More on Agriculture
(Washington, D.C.) – Congressman Emanuel Cleaver, II released the following statement upon hearing the news that President Trump has decided to rollback key elements of the current Cuban policies with the United States.
(Washington D.C.) – Congressman Emanuel Cleaver, II is extremely concerned about the effects that President Donald Trump’s FY 2018 budget will have on rural Americans and small town citizens.
“This budget is not for rural America and it hurts working families, veterans, and especially low-income families and seniors,” said Congressman Cleaver.
WASHINGTON, D.C. – Missouri Congressman Emanuel Cleaver, II (D-05) and Congressman Sam Graves, (R-06) collaborated to advance four major flood control projects in the Kansas City metro: Kansas City Levees, Turkey Creek Basin, Dodson Industrial District, and Swope Park Industrial Area. The two sent a letter to the House Committee on Transportation and Infrastructure urging the committee to include authorization for these projects in the upcoming Water Resources Development Act, (WRDA).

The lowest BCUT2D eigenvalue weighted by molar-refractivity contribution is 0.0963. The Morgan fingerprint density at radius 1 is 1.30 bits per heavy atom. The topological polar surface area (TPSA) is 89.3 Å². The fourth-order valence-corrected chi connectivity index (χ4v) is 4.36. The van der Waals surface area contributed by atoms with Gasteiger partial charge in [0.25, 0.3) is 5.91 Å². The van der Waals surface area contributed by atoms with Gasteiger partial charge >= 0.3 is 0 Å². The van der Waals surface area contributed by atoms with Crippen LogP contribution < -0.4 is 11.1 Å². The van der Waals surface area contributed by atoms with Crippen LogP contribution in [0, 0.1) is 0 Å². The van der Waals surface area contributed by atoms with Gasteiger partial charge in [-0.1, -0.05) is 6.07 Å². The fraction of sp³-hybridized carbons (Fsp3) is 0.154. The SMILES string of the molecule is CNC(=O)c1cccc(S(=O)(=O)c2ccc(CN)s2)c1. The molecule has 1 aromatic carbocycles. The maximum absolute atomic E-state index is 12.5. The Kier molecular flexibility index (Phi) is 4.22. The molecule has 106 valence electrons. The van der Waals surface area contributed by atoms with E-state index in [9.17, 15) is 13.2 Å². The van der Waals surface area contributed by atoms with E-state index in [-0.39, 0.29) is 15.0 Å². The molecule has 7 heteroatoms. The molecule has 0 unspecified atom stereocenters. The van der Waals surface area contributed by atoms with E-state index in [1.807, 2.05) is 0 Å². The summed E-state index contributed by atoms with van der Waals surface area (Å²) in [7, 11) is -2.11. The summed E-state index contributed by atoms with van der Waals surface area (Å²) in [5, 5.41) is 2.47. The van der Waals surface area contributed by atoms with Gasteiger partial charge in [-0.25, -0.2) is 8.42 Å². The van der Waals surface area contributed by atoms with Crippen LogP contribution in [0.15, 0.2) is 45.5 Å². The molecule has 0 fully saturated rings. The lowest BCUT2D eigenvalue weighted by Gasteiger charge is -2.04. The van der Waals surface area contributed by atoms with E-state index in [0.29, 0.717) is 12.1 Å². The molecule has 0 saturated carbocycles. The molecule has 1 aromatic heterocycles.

On the Farm and in Committee
Congressman Cleaver joins Commissioner Bowen at Garrett Riekhof’s
WHERE IS THE GOOD OLD-FASHIONED HARD WORK?
FOR THIS FATHER’S DAY
This Father’s Day – I hope for my daughter.
WASHINGTON, DC – Today Congressman Emanuel Cleaver, II announces that the US Department of Agriculture (USDA) and Secretary Tom Vilsack have provided the flexibility previously requested within the Livestock Forage Disaster Program (LFP). In a letter sent last month, Congressman Cleaver asked the Secretary to provide support for those Missouri livestock producers applying for aid after the devastating losses suffered during the 2012 drought.
This week U.S. Rep. Emanuel Cleaver sent a letter to US Department of Agriculture (USDA) Secretary Tom Vilsack, requesting flexibility within the Livestock Forage Disaster Program (LFP). He urged the Secretary to provide support for those livestock producers in Missouri applying for aid after the devastating losses suffered during the 2012 drought.
A BIG VOTE – AND A BIG MOMENT